Google recognises Anna Freud’s work revolutionising care for children facing emotional distress

3rd December 2014 By: Rose Palmer

A doodle celebrating the life of Anna Freud is at the top of Google’s homepages across the world.

December 3rd marks the 119th birthday of Anna Freud and Google has produced a doodle to celebrate her life and legacy.

Anna Freud, the youngest child of Sigmund Freud, is credited as being the founder of child psychotherapy. By the time of her death in 1982, she had revolutionised how children in many walks of life are cared for.

In 1941, she set up the Hampstead War Nurseries for young victims of war who had experienced profound trauma. Anna Freud applied her knowledge of child development whilst working with the children and their families. She also took the opportunity to research the effect of deprivation of parental care on children affected by conflict.

The Nurseries were renamed the Hampstead Child Therapy Course and Clinic after being granted charity status in 1952. Following Anna Freud’s death, the Clinic was renamed the Anna Freud Centre (now known as the Anna Freud National Centre for Children and Families) in her honour.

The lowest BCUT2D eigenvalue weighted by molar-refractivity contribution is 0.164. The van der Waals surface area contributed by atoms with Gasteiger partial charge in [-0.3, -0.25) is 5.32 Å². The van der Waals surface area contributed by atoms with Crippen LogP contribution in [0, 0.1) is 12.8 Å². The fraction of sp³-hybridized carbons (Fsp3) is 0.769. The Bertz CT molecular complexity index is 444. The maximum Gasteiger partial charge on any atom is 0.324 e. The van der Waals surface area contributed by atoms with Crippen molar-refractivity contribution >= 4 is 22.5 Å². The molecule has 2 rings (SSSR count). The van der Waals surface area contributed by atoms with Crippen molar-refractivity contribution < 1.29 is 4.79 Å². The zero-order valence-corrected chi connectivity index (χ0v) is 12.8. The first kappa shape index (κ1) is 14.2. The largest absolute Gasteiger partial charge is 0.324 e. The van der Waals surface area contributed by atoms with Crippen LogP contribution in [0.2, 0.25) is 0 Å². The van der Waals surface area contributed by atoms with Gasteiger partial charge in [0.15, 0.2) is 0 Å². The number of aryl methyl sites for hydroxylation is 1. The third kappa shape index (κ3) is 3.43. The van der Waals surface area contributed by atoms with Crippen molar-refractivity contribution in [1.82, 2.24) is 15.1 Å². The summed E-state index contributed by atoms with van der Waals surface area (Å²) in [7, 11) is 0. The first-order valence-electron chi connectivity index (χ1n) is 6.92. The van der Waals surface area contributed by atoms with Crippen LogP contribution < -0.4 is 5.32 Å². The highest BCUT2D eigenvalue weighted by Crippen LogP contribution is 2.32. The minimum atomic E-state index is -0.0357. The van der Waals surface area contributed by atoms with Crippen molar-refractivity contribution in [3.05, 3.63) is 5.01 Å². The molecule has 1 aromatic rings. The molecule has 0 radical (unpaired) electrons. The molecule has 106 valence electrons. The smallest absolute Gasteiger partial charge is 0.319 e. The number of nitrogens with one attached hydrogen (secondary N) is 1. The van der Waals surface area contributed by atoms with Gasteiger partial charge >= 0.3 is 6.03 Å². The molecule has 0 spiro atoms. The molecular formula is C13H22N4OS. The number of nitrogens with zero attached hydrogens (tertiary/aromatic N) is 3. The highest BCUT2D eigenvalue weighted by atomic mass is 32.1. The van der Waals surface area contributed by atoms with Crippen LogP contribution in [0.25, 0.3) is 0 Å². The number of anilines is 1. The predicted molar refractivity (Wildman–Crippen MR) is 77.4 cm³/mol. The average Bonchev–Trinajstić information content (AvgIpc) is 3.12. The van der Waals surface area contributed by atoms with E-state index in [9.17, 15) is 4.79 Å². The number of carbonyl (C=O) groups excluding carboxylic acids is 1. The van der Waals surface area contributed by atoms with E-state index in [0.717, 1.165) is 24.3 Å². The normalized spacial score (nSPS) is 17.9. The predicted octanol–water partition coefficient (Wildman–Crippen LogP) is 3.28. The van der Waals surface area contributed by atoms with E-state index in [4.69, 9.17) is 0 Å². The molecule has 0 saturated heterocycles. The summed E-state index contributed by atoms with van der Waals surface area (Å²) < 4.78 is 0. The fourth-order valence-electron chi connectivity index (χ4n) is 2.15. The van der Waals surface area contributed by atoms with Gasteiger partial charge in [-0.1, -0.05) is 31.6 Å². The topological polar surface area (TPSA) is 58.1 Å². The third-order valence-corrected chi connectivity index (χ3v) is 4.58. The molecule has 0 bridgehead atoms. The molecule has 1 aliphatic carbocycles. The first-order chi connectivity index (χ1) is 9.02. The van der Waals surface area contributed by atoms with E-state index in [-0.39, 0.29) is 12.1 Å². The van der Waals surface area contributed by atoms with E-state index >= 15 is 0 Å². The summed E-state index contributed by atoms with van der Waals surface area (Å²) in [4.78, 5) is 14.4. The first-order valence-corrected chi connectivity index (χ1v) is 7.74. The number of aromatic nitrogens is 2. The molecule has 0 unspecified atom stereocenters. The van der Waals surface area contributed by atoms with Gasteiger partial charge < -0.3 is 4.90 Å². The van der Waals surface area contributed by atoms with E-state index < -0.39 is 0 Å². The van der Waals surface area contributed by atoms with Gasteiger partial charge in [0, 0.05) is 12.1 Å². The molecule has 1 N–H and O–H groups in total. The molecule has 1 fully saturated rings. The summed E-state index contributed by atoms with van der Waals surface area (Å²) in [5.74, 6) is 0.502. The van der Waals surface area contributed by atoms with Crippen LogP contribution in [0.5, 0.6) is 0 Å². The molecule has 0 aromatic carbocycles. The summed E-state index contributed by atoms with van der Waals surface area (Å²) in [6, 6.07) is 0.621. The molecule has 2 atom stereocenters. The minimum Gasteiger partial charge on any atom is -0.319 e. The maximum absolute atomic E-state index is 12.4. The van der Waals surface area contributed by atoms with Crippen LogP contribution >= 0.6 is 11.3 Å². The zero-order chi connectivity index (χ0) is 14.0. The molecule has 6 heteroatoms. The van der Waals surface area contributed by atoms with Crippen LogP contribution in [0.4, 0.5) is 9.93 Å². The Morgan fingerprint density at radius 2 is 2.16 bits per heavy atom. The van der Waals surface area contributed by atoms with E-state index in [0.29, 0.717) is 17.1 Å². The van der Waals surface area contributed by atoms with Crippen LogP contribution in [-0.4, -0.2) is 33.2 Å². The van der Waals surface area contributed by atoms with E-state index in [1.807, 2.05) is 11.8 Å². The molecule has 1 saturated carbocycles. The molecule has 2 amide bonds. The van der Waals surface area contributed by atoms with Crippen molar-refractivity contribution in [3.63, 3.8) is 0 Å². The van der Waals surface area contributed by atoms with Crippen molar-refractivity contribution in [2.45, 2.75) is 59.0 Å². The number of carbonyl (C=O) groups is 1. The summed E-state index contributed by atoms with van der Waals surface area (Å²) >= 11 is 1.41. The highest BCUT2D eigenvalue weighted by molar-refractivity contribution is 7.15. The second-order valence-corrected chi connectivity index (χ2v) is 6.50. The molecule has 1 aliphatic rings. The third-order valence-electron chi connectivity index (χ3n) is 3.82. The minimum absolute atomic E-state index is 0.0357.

Today, whilst we have expanded our focus and use a wider range of clinical and research approaches, we remain dedicated to understanding young minds and to transforming how young people and families with mental health problems are helped.

Our vision is a world in which children and their families are effectively supported to build on their own strengths to achieve their goals in life.

We care for young minds in five main ways:

  • Researching the underlying causes of childhood emotional distress using the latest neuroscience techniques
  • Developing, piloting and evaluating new, cost-effective treatments for children and families facing mental health difficulties
  • Supporting mental health services to improve their practice through the collection and evaluation of outcomes data and shared decision-making
  • Offering teaching and training courses and building a global network of researchers, clinicians and mental health professionals to ensure that new knowledge and ideas are shared as widely as possible
  • Providing advice and leadership to national policy initiatives focused on improving children’s and young people’s mental health.
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